Come June 2016, anyone who doesn’t take reasonable steps to comply with the new rules or anyone who hasn’t filed the information with Companies House may be convicted of a criminal offence, with the penalties including a possible prison sentence and disqualification from being a director. Persons of Significant Control will also be responsible for disclosing any interests or shares they may have in a directly or indirectly competing company to their current employer or fellow directors.
If you have business interests which could be affected by the impending Enterprise Act, please contact David Gorton (Senior Partner & Head of Corporate Services), who specialises in business structuring, at firstname.lastname@example.org or call 01254 679131.
We are very pleased to announce the recent appointment of Andrew Cowking (Run My Business Partner). Andrew will be bringing his many years of experience advising SMEs and family owned businesses to help grow our Run My Business service.
As well as conventional accountancy services, Run My Business offers all-inclusive, menu driven and fixed fee service that covers bookkeeping, accounts, payroll, VAT and tax returns.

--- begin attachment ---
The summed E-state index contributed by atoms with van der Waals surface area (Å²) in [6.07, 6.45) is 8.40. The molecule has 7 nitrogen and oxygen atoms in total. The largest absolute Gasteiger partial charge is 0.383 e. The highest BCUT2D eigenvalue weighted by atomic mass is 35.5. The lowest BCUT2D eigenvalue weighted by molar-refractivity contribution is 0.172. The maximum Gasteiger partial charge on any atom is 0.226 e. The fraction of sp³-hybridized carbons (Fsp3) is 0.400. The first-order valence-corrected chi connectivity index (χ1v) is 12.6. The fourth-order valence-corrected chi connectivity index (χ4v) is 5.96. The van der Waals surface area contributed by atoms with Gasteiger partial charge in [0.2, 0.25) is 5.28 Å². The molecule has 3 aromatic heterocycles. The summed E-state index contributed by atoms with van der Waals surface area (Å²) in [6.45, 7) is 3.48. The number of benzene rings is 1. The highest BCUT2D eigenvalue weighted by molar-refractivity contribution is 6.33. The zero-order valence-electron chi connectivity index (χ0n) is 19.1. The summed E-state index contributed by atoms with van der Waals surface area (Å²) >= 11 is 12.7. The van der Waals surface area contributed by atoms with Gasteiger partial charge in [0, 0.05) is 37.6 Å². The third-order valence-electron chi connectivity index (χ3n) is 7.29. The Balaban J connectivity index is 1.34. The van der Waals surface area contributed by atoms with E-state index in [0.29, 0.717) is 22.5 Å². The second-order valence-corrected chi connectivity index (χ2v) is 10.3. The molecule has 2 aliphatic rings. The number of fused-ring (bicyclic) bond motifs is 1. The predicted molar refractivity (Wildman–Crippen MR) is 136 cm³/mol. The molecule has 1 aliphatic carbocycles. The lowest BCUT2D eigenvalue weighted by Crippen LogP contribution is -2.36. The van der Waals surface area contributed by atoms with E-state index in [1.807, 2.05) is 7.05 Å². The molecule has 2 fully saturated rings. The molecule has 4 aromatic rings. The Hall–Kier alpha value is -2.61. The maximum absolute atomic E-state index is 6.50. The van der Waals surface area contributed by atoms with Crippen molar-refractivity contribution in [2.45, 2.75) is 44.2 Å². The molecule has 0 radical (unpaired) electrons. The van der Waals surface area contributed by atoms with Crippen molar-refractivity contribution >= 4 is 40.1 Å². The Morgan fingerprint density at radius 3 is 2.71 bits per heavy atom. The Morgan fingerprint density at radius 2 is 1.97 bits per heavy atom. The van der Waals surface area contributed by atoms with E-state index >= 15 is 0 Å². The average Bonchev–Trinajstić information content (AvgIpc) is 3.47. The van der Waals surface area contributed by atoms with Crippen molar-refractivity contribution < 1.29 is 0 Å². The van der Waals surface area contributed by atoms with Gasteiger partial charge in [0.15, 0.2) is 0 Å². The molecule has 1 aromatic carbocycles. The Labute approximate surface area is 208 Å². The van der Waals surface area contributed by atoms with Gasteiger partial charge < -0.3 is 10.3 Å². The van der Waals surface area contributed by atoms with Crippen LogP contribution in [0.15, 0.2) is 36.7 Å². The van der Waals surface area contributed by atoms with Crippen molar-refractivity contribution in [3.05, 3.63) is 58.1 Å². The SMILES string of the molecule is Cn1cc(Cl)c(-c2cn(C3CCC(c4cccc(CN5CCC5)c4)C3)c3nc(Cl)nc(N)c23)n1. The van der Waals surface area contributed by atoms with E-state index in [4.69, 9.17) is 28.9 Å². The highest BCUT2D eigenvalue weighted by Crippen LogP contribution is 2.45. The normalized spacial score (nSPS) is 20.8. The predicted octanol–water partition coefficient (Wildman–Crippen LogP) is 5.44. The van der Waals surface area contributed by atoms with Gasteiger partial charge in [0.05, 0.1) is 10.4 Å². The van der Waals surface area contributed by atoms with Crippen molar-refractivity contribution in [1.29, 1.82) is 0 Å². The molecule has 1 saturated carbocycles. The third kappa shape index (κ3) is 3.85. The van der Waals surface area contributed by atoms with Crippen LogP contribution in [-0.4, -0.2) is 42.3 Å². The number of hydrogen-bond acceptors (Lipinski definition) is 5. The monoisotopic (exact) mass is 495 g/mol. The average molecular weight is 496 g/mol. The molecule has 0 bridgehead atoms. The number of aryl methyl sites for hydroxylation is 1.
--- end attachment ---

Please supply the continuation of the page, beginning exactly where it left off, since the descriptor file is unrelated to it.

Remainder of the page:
Andrew said of his new role: ‘I’m really excited about joining the firm as I feel it is the right fit for my clients and my own way of working. The firm also boasts a high level of expertise and a culture that is firmly focussed on delivering a first class client service.”
Jackie Fisher, head of Run My Business, added: “Andrew’s appointment is a great addition to the team as he brings with him years of experience and knowledge. The last 12 months have seen Run My Business grow month on month so I’m sure he will help to further expand our client base across the North West and beyond.”
In the video below, Andrew talks about his role at PM+M:
We are all aware of the major curve balls that were announced in George Osborne’s Post-Election budget this summer. One of the biggest losers from the announcements are buy-to-let property investors who could potentially see their tax bill more than double.